Having established these clearly set out thoughts, Ann speaks directly to the person to whom she writes ( herself, perhaps):

Receive it then, t’expel these mortal Cares,
Nor wave a Med’cine, which thy God prepares.

Now I see the poem has arisen from a particular place and a sort of argument, which has been ongoing. She (or the  person to whom she writes) has been denying hope, has not received it. This person is suffering ‘mortal Cares’ –  a double-edged word: these cares are human and they may be actually killing her, they are mortal to her. How do we know she has been actively denying this help?  The last line ‘ nor wave a med’cine’, where ‘wave’ is both wave as in the hand gesture (waving you and your medicine away) but also I think waive as in abandon, give up on.

We’ve got this amazing, rare, precious, transporting thing – use it!

Of course, if you are  badly depressed, no matter how hard you tell yourself, or someone else urges,  you can’t make yourself feel hope.

I read in Wikipedia that Ann Finch suffered depression.

I wonder if the poem’s language and thought pattern is a kind of home-made CBT. It is a set of thoughts, laid down in  a pattern. As your mind reads, it follows the pattern. If you put the word, and larger than that, the concept of ‘hope’ into a mind, there it is in some form, wher before it wasn’t. Psychologists have done many experiments which show that planting words in a mind affects the way it thinks.

Setting hope in this huge context adds perspective – it’s not just little you, an individual with an individual problem. It is a universal problem and there is a structural answer to it.  Read the poem again.

More poems by Ann Finch can be found here.

 

 

 

 

 

 

This morning I found ‘Hope’ through a woman I’ve hardly met

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Anyone know the name of this beautiful,slightly scented, shrub in profuse flower?  It’s on the back wall in the Old English Garden at Calderstones, August 2017 

London day yesterday and no time to slot my morning reading and writing into a very busy early start day. But this morning,  browsing through All The Days of My Life, the anthology put together years ago by my husband for me, because I wanted a good anthology of religious poems, and which became a book, which is now out of print but often available secondhand on Amazon, I found ‘Hope’ by Ann Finch, Countess of Winchilsea. I may have read it through in the past, but I’ve never read it properly and though I know Ann Finch’s name, I don’t think I know any of her works. So, a woman and a poem new to me. And hope is always welcome.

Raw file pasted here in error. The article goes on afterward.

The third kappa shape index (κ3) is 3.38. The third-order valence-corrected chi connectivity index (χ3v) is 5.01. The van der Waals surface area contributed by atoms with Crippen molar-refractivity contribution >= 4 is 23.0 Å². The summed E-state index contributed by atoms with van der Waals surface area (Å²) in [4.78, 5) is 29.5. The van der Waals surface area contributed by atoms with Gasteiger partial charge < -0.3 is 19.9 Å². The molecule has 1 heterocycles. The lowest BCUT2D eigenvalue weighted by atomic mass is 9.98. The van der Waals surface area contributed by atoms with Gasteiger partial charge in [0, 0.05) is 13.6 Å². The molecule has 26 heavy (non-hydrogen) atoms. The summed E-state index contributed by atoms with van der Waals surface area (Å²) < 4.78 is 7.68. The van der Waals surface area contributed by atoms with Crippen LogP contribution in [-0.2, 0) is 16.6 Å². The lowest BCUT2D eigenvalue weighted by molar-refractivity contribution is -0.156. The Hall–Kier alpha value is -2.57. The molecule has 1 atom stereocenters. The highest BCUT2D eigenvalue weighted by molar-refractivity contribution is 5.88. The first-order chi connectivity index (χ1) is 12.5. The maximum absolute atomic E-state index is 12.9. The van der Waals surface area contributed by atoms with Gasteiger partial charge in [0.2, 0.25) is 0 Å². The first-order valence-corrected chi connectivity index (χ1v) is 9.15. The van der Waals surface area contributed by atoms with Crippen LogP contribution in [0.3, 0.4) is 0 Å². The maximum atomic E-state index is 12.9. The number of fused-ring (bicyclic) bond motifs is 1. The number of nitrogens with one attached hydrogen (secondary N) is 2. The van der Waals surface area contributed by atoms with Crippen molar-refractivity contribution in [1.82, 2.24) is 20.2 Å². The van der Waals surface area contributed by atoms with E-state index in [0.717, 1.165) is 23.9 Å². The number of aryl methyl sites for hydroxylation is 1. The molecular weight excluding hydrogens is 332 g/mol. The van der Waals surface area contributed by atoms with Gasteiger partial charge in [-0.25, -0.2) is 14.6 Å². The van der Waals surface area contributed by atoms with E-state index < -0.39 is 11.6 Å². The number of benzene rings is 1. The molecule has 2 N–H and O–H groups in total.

Once you start reading, you need to know something about the Christian story of the Garden of Eden, Adam and Eve. Had Ann Finch read Milton’s Paradise Lost ? She was born a few years before it was published. Was it well read, or well-known, twenty, thirty years later?  I don’t know – possibly. But Ann may more likely have been drawing on the Eden story as it appears in The Bible – King James Version would have been the one she used. Either way –  the Eden story is a model of experience in her mind, and opens up a series of thoughts for her:

Hope

The Tree of Knowledge we in Eden prov’d;
The Tree of Life was thence to Heav’n remov’d:
Hope is the growth of Earth, the only Plant,
Which either Heav’n, or Paradise cou’d want.

Hell knows it not, to Us alone confin’d,
And Cordial only to the Human Mind.
Receive it then, t’expel these mortal Cares,
Nor wave a Med’cine, which thy God prepares.

The poem is written to someone, perhaps to herself, though that is not immediately obvious. It seems to start like a set of facts, almost scientifically laid out, like an  argument, the colon at the end of line two acting as a sort of hinge which holds the two  parts of the argument together.

The Tree of Knowledge we in Eden prov’d;
The Tree of Life was thence to Heav’n remov’d:

There were two important trees in the Garden of Eden: the tree of life and the tree of the knowledge of good and evil. Adam and Eve were forbidden to eat of the tree of the knowledge of good and evil ( but not forbidden the tree of life ) and were tempted into doing so by the serpent. I can’t see any reference to the Tree of Life being removed to heaven after the eating of the fruit of the tree of knowledge, as Ann finch asserts here, though there is a reference to the Tree of Life being in Paradise in Revelation 2:7  so I’m going to take it that that was a common understanding  – we ate the fruit of the tree of knowledge and tree of life  was removed …those who get to heaven will experience it…)

But I’m getting lost in biblical textual history !! Let me get back to the poem:

The Tree of Knowledge we in Eden prov’d;
The Tree of Life was thence to Heav’n remov’d:

In my Shared Reading group I’d be asking, can anyone paraphrase this – can you put it into modern English? What do you think ‘prov’d’ means? Proved it existed? Proved (by eating the fruit) that it was the tree of knowledge?  It’s a sort of test, isn’t it?  Proving bread –  proving as in test? Here’s my modern English version:

In Eden, humans were tested and found disobedient to God, and proved that there was such a thing as the tree of knowledge, and became knowledgeable about sin.

No so concise as poetry! A lot rests on the verb ‘prov’d’. It faces in two directions, proving something about us as well as about the tree.

To continue with my modern translation. Once the above had happened, then:

The Tree of Life was thence to Heav’n remov’d: